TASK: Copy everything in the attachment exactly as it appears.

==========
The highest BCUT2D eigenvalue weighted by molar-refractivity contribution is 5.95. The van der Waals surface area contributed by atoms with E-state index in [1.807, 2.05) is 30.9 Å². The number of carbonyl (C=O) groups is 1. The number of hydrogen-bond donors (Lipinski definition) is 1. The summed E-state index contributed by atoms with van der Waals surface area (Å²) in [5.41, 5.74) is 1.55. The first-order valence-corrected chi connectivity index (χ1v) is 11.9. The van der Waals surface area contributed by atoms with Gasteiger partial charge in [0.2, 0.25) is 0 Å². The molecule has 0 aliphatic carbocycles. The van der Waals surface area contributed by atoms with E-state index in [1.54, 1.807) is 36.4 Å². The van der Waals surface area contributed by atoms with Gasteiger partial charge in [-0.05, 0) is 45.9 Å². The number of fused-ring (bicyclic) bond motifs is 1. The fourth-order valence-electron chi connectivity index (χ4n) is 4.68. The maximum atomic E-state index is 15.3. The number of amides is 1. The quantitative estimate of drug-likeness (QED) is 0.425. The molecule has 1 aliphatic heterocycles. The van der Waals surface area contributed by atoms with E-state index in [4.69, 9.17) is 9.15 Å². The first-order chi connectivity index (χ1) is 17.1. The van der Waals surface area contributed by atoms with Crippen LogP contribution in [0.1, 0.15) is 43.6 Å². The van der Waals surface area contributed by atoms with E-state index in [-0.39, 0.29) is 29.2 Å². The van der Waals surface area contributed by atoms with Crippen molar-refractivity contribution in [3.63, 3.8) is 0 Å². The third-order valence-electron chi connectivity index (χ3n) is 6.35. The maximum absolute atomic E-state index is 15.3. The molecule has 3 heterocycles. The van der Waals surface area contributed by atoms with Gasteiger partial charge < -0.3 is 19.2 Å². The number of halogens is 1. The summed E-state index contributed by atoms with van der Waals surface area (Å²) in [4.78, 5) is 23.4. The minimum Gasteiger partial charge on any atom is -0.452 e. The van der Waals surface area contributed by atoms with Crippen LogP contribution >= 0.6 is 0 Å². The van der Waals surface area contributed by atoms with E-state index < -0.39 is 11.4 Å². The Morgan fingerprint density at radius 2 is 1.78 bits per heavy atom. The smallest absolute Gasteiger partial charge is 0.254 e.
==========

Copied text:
The highest BCUT2D eigenvalue weighted by molar-refractivity contribution is 5.95. The van der Waals surface area contributed by atoms with E-state index in [1.807, 2.05) is 30.9 Å². The number of carbonyl (C=O) groups is 1. The number of hydrogen-bond donors (Lipinski definition) is 1. The summed E-state index contributed by atoms with van der Waals surface area (Å²) in [5.41, 5.74) is 1.55. The first-order valence-corrected chi connectivity index (χ1v) is 11.9. The van der Waals surface area contributed by atoms with Gasteiger partial charge in [0.2, 0.25) is 0 Å². The molecule has 0 aliphatic carbocycles. The van der Waals surface area contributed by atoms with E-state index in [1.54, 1.807) is 36.4 Å². The van der Waals surface area contributed by atoms with Gasteiger partial charge in [-0.05, 0) is 45.9 Å². The number of fused-ring (bicyclic) bond motifs is 1. The fourth-order valence-electron chi connectivity index (χ4n) is 4.68. The maximum atomic E-state index is 15.3. The number of amides is 1. The quantitative estimate of drug-likeness (QED) is 0.425. The molecule has 1 aliphatic heterocycles. The van der Waals surface area contributed by atoms with E-state index in [4.69, 9.17) is 9.15 Å². The first-order chi connectivity index (χ1) is 17.1. The van der Waals surface area contributed by atoms with Crippen LogP contribution in [0.1, 0.15) is 43.6 Å². The van der Waals surface area contributed by atoms with E-state index in [-0.39, 0.29) is 29.2 Å². The van der Waals surface area contributed by atoms with Crippen molar-refractivity contribution in [3.63, 3.8) is 0 Å². The third-order valence-electron chi connectivity index (χ3n) is 6.35. The maximum absolute atomic E-state index is 15.3. The molecule has 3 heterocycles. The van der Waals surface area contributed by atoms with Gasteiger partial charge < -0.3 is 19.2 Å². The number of halogens is 1. The summed E-state index contributed by atoms with van der Waals surface area (Å²) in [4.78, 5) is 23.4. The minimum Gasteiger partial charge on any atom is -0.452 e. The van der Waals surface area contributed by atoms with Crippen LogP contribution >= 0.6 is 0 Å². The van der Waals surface area contributed by atoms with E-state index < -0.39 is 11.4 Å². The Morgan fingerprint density at radius 2 is 1.78 bits per heavy atom. The smallest absolute Gasteiger partial charge is 0.254 e.